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A Pilgrimage to the Son  
Barbara Matera  

Pilgrimages have long been part of our Catholic tradition. The faithful travel to holy places—great cathedrals, sites of Marian apparitions, and the land where our Lord walked. In our day, World Youth Day pilgrims converge on a designated city seeking community, prayer, and Mass with the Holy Father; and that city becomes a holy place.

The beginning of the catechetical year is a good time to introduce the experience of pilgrimage by taking the children to the holy place where we gather in community for Mass—our parish church building.

Explain that a pilgrimage is a journey to a sacred place, and that we pray both while we travel and when we arrive. Depending on the route you will take, you may ask the children to sing, recite prayers, or walk in silence.

As you enter the church, stop at the holy water font. What should we do here? Why would we do this? Tell the children that this is a reminder of our Baptism with water “in the name of the Father, and of the Son, and of the Holy Spirit.” All can take a turn dipping two fingers of the right hand into the holy water and making the Sign of the Cross.

Stop for a visit at the baptismal font and let any children who have witnessed a Baptism recall what they have seen. Emphasize the many gifts this sacrament offers to the newly baptized—the light of Christ, symbolized by a small candle lit from the Paschal Candle; the white garment, an external sign of the light that fills the baptized person; water, a visible sign of the passage through death to new life in Christ; the Word of God, always proclaimed as part of the rite; the oils, used to strengthen the person to turn from sin, and to anoint the baptized as priest, prophet, and king; and the Sign of the Cross that claims the baptized person for Christ and blesses the gathered assembly.

If the sacristy is accessible, show the children the vestments worn by the priest. Talk about the reason for the different colors and the liturgical seasons when Father wears each one. Why would white be used for our most sacred feasts? Why does red symbolize the Holy Spirit? How can the green of Ordinary Time signal a time of growth in our faith and our commitment to follow Jesus? Can the Gospel accounts of Ordinary Time—recounting the public life of Jesus, his preaching, teaching, and miracles—help us to grow in faith?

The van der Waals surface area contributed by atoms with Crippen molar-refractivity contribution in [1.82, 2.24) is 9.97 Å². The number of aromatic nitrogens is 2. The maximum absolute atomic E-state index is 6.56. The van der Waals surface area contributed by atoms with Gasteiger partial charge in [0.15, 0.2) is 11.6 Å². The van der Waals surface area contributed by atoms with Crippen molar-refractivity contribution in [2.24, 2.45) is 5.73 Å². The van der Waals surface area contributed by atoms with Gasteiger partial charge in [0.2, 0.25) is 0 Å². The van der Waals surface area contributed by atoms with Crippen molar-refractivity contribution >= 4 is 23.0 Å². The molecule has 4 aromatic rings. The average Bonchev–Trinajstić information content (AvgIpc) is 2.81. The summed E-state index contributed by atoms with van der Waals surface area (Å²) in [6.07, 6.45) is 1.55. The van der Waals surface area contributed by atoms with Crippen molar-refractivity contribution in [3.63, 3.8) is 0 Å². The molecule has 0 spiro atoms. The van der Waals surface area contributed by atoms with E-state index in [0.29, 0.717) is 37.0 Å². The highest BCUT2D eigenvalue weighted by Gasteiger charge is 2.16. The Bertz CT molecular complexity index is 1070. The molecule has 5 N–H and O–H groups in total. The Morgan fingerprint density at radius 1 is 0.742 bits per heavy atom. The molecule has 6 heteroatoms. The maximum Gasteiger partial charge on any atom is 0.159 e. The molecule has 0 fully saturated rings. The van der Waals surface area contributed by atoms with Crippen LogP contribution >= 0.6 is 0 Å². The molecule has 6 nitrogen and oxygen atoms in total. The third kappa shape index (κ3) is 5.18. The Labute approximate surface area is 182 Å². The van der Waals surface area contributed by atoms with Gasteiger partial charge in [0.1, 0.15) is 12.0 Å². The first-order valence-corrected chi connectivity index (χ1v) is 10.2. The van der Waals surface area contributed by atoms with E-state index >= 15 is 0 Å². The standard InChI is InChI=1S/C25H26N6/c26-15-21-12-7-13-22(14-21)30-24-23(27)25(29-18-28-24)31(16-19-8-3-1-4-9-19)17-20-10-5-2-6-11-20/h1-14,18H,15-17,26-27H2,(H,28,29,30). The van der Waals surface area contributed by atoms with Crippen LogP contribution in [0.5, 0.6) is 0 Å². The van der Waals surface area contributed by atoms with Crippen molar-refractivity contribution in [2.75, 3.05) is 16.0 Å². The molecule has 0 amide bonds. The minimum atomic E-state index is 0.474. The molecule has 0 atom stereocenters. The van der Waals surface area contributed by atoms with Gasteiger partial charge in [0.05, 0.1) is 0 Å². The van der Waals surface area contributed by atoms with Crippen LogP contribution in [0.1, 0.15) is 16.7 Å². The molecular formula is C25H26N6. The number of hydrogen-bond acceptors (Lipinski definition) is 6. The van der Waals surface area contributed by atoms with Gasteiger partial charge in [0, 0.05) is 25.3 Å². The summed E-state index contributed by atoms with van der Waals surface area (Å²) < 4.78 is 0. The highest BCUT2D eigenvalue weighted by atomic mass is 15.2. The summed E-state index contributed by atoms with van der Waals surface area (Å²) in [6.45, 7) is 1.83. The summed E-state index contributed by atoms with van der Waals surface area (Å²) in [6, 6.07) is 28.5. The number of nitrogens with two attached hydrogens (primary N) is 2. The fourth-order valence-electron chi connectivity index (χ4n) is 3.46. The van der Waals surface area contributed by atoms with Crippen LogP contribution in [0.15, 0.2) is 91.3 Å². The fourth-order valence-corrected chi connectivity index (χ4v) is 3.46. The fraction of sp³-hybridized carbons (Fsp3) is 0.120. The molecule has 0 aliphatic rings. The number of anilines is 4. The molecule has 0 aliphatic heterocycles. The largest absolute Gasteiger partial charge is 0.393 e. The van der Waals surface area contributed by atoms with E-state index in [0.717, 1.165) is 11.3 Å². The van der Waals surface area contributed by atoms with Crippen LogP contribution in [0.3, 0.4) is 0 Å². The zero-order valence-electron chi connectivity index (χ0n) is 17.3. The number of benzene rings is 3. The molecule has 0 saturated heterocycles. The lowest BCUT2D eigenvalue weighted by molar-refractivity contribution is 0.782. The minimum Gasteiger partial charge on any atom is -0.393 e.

Visit the place in your church where the Blessed Sacrament is reserved. Show the children the tabernacle, and explain that its contents are kept under lock and key. What kinds of things do we keep under lock and key? What could be so valuable that it is kept in this special place? Explain that consecrated hosts are kept in the tabernacle in case a sick person who cannot come to Mass requests that someone bring Holy Communion. There is always a light burning to indicate that Christ, the Light of the World, is truly present in the consecrated hosts. This light—usually colored red—is called the sanctuary lamp. In any Catholic Church, even a cathedral with many altars, it is possible to find the sanctuary lamp and to know that this is the location of the Blessed Sacrament. Many people like to pray in this special place.

Teach the children that at the tabernacle, where the Lord is present, we make a prayer gesture. Slowly and reverently, demonstrate how to genuflect. Ask the children to describe the motion. What did it look like I was doing? Why would I make myself little? In what situation might we make such a gesture? Before a King? Why did I make that gesture here? Invite each child to genuflect before the tabernacle.

Show the children the lectern, from which the Word of God is proclaimed. Remind them that Jesus is also present to us in the Word, and that this presence is often symbolized by a lit candle near the lectern during the part of the Mass when we listen to the Word.

Finally, lead the children to the church's main altar. Ask the children to watch you as you bow deeply at the waist. When would we normally bow? Why do you think we bow here? Explain that, out of reverence for the sacrifice of the Mass that is offered here, we bow before the altar where Jesus becomes food and drink for us. Have each child bow before the altar before leaving church.

Our goal for the children, as for all pilgrims, is that they have a personal encounter not just with the space, but with the Lord, whose presence permeates the space.

Barbara Matera
is the coordinator of the Catechesis of the Good Shepherd at St. John Neumann parish in Pittsburgh, Pennsylvania, and teaches training courses for new catechists.
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